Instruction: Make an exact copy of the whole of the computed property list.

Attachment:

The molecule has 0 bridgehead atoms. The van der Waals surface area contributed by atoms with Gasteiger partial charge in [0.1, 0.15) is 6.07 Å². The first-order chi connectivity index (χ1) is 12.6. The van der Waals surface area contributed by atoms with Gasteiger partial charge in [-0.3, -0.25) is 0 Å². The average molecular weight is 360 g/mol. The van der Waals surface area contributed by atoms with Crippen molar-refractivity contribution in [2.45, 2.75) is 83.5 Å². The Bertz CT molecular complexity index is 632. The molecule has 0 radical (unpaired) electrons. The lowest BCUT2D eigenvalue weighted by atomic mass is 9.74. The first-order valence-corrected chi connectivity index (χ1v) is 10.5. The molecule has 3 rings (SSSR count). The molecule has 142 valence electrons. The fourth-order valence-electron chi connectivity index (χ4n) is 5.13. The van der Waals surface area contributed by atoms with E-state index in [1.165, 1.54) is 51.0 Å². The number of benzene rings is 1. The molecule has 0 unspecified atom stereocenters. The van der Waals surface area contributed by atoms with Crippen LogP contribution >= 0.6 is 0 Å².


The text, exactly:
The molecule has 0 bridgehead atoms. The van der Waals surface area contributed by atoms with Gasteiger partial charge in [0.1, 0.15) is 6.07 Å². The first-order chi connectivity index (χ1) is 12.6. The van der Waals surface area contributed by atoms with Gasteiger partial charge in [-0.3, -0.25) is 0 Å². The average molecular weight is 360 g/mol. The van der Waals surface area contributed by atoms with Crippen molar-refractivity contribution in [2.45, 2.75) is 83.5 Å². The Bertz CT molecular complexity index is 632. The molecule has 0 radical (unpaired) electrons. The lowest BCUT2D eigenvalue weighted by atomic mass is 9.74. The first-order valence-corrected chi connectivity index (χ1v) is 10.5. The molecule has 3 rings (SSSR count). The molecule has 142 valence electrons. The fourth-order valence-electron chi connectivity index (χ4n) is 5.13. The van der Waals surface area contributed by atoms with E-state index in [1.165, 1.54) is 51.0 Å². The number of benzene rings is 1. The molecule has 0 unspecified atom stereocenters. The van der Waals surface area contributed by atoms with Crippen LogP contribution >= 0.6 is 0 Å².